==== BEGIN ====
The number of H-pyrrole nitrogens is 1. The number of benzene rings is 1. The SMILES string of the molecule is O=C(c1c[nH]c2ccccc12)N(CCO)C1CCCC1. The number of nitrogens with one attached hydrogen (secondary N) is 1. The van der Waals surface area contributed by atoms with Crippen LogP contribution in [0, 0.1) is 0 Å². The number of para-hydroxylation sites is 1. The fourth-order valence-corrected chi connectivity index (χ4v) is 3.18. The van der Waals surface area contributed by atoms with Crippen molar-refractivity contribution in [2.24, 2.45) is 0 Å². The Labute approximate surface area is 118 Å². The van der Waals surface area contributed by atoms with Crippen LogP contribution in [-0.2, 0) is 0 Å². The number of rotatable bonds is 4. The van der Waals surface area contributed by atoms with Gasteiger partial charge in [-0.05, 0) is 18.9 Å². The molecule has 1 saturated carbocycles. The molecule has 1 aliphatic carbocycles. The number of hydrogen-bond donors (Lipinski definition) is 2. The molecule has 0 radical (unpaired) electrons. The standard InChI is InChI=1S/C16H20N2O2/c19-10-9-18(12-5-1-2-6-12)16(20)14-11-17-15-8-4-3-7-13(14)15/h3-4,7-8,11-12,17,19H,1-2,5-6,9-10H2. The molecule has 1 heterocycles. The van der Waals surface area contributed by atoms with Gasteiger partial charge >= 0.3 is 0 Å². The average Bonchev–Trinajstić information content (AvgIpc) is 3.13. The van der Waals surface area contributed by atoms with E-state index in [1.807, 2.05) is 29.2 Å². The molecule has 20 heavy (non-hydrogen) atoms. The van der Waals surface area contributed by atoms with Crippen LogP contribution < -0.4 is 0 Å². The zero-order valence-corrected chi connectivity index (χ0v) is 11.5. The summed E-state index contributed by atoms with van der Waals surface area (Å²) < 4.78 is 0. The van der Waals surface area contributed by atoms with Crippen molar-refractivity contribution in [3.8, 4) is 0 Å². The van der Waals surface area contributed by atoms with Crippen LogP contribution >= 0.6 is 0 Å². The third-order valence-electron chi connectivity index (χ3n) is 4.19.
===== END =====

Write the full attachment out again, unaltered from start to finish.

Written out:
The number of H-pyrrole nitrogens is 1. The number of benzene rings is 1. The SMILES string of the molecule is O=C(c1c[nH]c2ccccc12)N(CCO)C1CCCC1. The number of nitrogens with one attached hydrogen (secondary N) is 1. The van der Waals surface area contributed by atoms with Crippen LogP contribution in [0, 0.1) is 0 Å². The number of para-hydroxylation sites is 1. The fourth-order valence-corrected chi connectivity index (χ4v) is 3.18. The van der Waals surface area contributed by atoms with Crippen molar-refractivity contribution in [2.24, 2.45) is 0 Å². The Labute approximate surface area is 118 Å². The van der Waals surface area contributed by atoms with Crippen LogP contribution in [-0.2, 0) is 0 Å². The number of rotatable bonds is 4. The van der Waals surface area contributed by atoms with Gasteiger partial charge in [-0.05, 0) is 18.9 Å². The molecule has 1 saturated carbocycles. The molecule has 1 aliphatic carbocycles. The number of hydrogen-bond donors (Lipinski definition) is 2. The molecule has 0 radical (unpaired) electrons. The standard InChI is InChI=1S/C16H20N2O2/c19-10-9-18(12-5-1-2-6-12)16(20)14-11-17-15-8-4-3-7-13(14)15/h3-4,7-8,11-12,17,19H,1-2,5-6,9-10H2. The molecule has 1 heterocycles. The van der Waals surface area contributed by atoms with Gasteiger partial charge >= 0.3 is 0 Å². The average Bonchev–Trinajstić information content (AvgIpc) is 3.13. The van der Waals surface area contributed by atoms with E-state index in [1.807, 2.05) is 29.2 Å². The molecule has 20 heavy (non-hydrogen) atoms. The van der Waals surface area contributed by atoms with Crippen LogP contribution < -0.4 is 0 Å². The zero-order valence-corrected chi connectivity index (χ0v) is 11.5. The summed E-state index contributed by atoms with van der Waals surface area (Å²) < 4.78 is 0. The van der Waals surface area contributed by atoms with Crippen molar-refractivity contribution in [3.8, 4) is 0 Å². The van der Waals surface area contributed by atoms with Crippen LogP contribution >= 0.6 is 0 Å². The third-order valence-electron chi connectivity index (χ3n) is 4.19.